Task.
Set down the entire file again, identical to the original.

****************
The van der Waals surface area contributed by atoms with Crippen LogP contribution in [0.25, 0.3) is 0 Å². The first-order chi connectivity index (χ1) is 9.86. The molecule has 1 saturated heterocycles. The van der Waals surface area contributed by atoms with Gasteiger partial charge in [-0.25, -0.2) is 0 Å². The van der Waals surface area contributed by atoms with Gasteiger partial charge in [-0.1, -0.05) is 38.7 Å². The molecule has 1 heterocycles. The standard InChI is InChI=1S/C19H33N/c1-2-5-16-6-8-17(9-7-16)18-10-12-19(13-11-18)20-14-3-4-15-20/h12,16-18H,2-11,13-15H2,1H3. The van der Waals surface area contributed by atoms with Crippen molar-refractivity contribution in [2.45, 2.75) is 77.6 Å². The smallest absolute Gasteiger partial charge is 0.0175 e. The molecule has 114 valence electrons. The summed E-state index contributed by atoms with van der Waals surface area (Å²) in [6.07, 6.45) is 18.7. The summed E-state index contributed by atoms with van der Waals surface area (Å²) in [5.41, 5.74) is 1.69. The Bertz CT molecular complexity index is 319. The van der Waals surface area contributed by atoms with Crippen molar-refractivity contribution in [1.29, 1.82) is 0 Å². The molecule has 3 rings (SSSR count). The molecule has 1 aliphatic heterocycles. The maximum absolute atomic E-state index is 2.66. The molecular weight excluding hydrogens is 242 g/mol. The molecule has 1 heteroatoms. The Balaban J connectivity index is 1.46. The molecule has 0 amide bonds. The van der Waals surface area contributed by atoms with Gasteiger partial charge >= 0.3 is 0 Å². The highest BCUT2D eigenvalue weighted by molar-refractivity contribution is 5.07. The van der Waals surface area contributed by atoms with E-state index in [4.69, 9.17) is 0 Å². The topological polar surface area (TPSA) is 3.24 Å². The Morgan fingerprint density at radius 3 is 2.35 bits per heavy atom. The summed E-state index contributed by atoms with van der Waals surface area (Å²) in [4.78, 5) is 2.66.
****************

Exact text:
The van der Waals surface area contributed by atoms with Crippen LogP contribution in [0.25, 0.3) is 0 Å². The first-order chi connectivity index (χ1) is 9.86. The molecule has 1 saturated heterocycles. The van der Waals surface area contributed by atoms with Gasteiger partial charge in [-0.25, -0.2) is 0 Å². The van der Waals surface area contributed by atoms with Gasteiger partial charge in [-0.1, -0.05) is 38.7 Å². The molecule has 1 heterocycles. The standard InChI is InChI=1S/C19H33N/c1-2-5-16-6-8-17(9-7-16)18-10-12-19(13-11-18)20-14-3-4-15-20/h12,16-18H,2-11,13-15H2,1H3. The van der Waals surface area contributed by atoms with Crippen molar-refractivity contribution in [2.45, 2.75) is 77.6 Å². The smallest absolute Gasteiger partial charge is 0.0175 e. The molecule has 114 valence electrons. The summed E-state index contributed by atoms with van der Waals surface area (Å²) in [6.07, 6.45) is 18.7. The summed E-state index contributed by atoms with van der Waals surface area (Å²) in [5.41, 5.74) is 1.69. The Bertz CT molecular complexity index is 319. The van der Waals surface area contributed by atoms with Crippen molar-refractivity contribution in [1.29, 1.82) is 0 Å². The molecule has 3 rings (SSSR count). The molecule has 1 aliphatic heterocycles. The maximum absolute atomic E-state index is 2.66. The molecular weight excluding hydrogens is 242 g/mol. The molecule has 1 heteroatoms. The Balaban J connectivity index is 1.46. The molecule has 0 amide bonds. The van der Waals surface area contributed by atoms with Gasteiger partial charge >= 0.3 is 0 Å². The highest BCUT2D eigenvalue weighted by molar-refractivity contribution is 5.07. The van der Waals surface area contributed by atoms with E-state index in [4.69, 9.17) is 0 Å². The topological polar surface area (TPSA) is 3.24 Å². The Morgan fingerprint density at radius 3 is 2.35 bits per heavy atom. The summed E-state index contributed by atoms with van der Waals surface area (Å²) in [4.78, 5) is 2.66.